Backpackers will be able to help Australia rebuild after summer’s devastating bushfires under federal government changes to visa rules.
The changes mean backpackers living and working in bushfire zones can stay with the same employer for a year instead of six months.
Construction work in disaster zones will count as work under the new rules designed to support farmers and regional businesses.
Paid and volunteer disaster recovery work in fire-hit areas will count towards the specified work needed to apply for a second or third year visa.
Acting Immigration Minister Alan Tudge will confirm the changes on Monday in Victoria’s Gippsland region, where fires destroyed scores of homes last month.
Working holiday-makers would help rebuild homes, fences and farms.
“These hard-working Australians have been hit by the recent bushfires, but from today they can employ backpackers for six months longer, helping them at a critical time in the recovery effort,” Mr Tudge said.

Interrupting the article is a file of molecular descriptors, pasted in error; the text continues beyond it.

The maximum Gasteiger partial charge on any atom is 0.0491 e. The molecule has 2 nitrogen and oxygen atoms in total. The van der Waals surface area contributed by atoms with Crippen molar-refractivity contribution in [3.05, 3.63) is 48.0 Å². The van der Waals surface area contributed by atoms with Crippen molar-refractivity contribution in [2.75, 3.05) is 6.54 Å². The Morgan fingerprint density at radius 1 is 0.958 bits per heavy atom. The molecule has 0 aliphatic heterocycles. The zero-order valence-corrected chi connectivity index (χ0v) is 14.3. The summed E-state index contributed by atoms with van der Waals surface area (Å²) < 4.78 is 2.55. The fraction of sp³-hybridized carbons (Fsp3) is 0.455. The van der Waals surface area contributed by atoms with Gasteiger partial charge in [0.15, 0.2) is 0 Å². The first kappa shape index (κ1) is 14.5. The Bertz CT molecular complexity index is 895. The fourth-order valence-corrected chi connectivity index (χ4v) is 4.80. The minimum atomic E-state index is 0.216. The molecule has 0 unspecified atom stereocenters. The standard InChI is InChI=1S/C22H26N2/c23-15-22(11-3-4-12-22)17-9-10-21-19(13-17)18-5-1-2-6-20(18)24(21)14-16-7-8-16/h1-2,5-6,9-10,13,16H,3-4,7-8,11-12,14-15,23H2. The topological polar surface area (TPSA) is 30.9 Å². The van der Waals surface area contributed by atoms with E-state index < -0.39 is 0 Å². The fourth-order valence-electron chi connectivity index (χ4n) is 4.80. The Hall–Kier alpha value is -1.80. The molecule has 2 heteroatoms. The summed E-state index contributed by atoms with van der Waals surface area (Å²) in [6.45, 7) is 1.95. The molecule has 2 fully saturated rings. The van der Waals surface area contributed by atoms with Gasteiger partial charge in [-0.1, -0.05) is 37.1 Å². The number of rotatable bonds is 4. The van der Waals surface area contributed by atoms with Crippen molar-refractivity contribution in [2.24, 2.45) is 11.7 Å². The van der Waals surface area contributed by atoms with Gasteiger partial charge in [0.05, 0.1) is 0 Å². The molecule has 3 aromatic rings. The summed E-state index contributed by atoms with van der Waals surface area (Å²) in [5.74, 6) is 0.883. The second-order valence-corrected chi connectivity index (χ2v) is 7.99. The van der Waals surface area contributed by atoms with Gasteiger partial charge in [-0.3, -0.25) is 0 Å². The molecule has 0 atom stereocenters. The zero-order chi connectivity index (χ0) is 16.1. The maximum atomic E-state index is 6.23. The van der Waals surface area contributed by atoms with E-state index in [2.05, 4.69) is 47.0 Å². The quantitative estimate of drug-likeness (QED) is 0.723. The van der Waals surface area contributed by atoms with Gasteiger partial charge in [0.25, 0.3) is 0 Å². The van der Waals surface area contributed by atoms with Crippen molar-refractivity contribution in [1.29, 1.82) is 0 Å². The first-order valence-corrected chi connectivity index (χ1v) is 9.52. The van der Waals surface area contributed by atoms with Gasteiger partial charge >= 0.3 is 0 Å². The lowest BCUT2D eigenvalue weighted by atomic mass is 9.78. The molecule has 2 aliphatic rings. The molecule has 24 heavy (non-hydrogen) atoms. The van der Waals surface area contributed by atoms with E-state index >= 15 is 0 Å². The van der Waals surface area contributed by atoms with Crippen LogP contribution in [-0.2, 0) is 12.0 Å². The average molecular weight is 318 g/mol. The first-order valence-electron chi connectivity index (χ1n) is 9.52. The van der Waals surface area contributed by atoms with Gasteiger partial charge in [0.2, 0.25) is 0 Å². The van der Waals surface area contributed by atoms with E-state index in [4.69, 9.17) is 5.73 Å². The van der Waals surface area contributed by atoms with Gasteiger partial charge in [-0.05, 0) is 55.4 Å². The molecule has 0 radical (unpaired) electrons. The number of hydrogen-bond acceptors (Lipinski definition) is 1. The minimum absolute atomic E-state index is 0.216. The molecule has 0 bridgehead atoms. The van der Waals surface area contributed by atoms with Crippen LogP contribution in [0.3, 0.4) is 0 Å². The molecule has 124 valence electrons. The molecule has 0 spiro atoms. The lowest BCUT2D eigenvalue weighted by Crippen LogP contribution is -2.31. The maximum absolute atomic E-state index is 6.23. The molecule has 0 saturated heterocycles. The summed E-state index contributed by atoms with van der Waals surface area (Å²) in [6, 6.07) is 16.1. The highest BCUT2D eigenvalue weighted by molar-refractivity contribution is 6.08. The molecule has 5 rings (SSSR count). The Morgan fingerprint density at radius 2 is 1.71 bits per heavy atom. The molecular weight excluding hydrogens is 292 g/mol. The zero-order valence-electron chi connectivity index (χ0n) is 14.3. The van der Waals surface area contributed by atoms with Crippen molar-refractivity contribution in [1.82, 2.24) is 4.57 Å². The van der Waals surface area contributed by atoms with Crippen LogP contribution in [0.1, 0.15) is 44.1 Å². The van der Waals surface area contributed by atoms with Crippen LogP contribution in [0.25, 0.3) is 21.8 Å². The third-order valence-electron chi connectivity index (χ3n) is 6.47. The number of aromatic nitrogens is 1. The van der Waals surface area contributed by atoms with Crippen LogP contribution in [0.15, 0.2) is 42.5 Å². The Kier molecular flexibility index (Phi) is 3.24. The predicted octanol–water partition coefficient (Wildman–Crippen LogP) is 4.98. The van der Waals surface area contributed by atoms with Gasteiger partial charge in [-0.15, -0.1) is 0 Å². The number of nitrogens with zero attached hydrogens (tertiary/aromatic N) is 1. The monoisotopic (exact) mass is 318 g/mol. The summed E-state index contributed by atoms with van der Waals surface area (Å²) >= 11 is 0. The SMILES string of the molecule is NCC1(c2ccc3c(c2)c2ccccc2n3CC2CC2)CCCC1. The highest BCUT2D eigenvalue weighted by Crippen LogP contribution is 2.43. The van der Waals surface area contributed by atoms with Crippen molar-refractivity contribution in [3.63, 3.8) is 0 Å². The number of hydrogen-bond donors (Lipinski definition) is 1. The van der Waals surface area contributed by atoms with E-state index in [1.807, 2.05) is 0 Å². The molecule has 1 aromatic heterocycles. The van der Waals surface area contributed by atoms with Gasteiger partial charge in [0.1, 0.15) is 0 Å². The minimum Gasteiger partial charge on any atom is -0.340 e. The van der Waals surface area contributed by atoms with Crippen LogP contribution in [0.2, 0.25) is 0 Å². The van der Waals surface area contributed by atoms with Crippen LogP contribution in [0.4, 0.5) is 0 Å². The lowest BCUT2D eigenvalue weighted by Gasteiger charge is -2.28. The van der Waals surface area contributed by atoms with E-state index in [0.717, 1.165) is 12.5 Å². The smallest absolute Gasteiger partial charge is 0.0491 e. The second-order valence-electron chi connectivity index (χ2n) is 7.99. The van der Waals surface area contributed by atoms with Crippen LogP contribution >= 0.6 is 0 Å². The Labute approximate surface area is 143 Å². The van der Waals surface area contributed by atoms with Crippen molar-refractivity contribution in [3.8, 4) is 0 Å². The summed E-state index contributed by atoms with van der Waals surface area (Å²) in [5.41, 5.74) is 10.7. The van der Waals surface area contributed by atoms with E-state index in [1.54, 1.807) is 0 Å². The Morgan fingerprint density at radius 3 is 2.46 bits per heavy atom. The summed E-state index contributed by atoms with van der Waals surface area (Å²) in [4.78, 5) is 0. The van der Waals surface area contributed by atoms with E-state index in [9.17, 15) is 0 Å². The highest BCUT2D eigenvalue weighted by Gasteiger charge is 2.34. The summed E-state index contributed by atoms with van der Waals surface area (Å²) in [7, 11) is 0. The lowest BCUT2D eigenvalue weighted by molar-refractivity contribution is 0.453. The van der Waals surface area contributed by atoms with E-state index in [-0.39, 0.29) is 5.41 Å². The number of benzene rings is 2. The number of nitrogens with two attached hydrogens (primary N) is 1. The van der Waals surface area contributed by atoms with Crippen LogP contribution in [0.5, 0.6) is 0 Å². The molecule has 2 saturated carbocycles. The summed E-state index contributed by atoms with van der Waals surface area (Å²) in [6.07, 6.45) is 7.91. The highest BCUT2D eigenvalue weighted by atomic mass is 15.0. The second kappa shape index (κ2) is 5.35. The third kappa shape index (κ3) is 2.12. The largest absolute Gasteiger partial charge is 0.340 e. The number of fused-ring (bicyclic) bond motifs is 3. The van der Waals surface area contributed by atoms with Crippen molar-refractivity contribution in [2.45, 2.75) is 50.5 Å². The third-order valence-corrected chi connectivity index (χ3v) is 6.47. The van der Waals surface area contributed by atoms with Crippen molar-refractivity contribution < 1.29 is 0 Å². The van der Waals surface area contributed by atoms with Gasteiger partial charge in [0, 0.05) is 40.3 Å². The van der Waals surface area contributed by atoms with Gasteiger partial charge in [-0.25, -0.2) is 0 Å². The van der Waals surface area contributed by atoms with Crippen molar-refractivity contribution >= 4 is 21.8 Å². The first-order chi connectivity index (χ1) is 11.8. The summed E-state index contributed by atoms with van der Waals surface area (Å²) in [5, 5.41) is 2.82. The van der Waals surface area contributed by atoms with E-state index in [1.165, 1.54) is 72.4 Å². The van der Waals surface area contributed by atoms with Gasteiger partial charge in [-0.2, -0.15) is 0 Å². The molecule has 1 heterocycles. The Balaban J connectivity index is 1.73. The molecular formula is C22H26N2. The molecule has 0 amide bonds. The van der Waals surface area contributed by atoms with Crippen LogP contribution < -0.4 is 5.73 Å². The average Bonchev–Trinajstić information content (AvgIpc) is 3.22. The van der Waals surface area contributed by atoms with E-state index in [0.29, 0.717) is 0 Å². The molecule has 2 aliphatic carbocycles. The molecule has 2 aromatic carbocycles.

“This recovery will be driven locally, by local workers and communities. But this will be a massive recovery effort and we want businesses and charitable organisations to have as many boots on the ground as they need.”
Backpackers will also be able to help with demolition, land clearing and repairs to dams, roads and railways.
BlazeAid president Kevin Butler, who has been pushing the government to change the visa rules, told The Australian he had been inundated with requests from backpackers to volunteer and support farmers.
“We need young people with young muscles to do the hard yards. The bushfires hit hardest in some very rugged areas and these backpackers have the energy to do it,” he said.
“A lot of the backpackers are going up and down the coast and being turned away from jobs because of the drought and bushfires. This is an opportunity for them, and the farmers.
Federal Tourism Minister Simon Birmingham said the visa changes would be a boost for fire-affected communities doing it tough.
“Every extra working holiday maker that we can get into these communities is one extra visitor to help protect local jobs and keep local businesses alive,” he said.
Emergency Management Minister David Littleproud said those coming to help from overseas will be greeted with open arms.
“They’ll come as holiday makers but will leave as life long friends.”
The government will also waive the fee for access to the bushfire construction standard to support rebuilding.
The standard specifies requirements for the construction of buildings in bushfire-prone areas in order to improve their resistance to attack from embers, radiant heat and flame contact.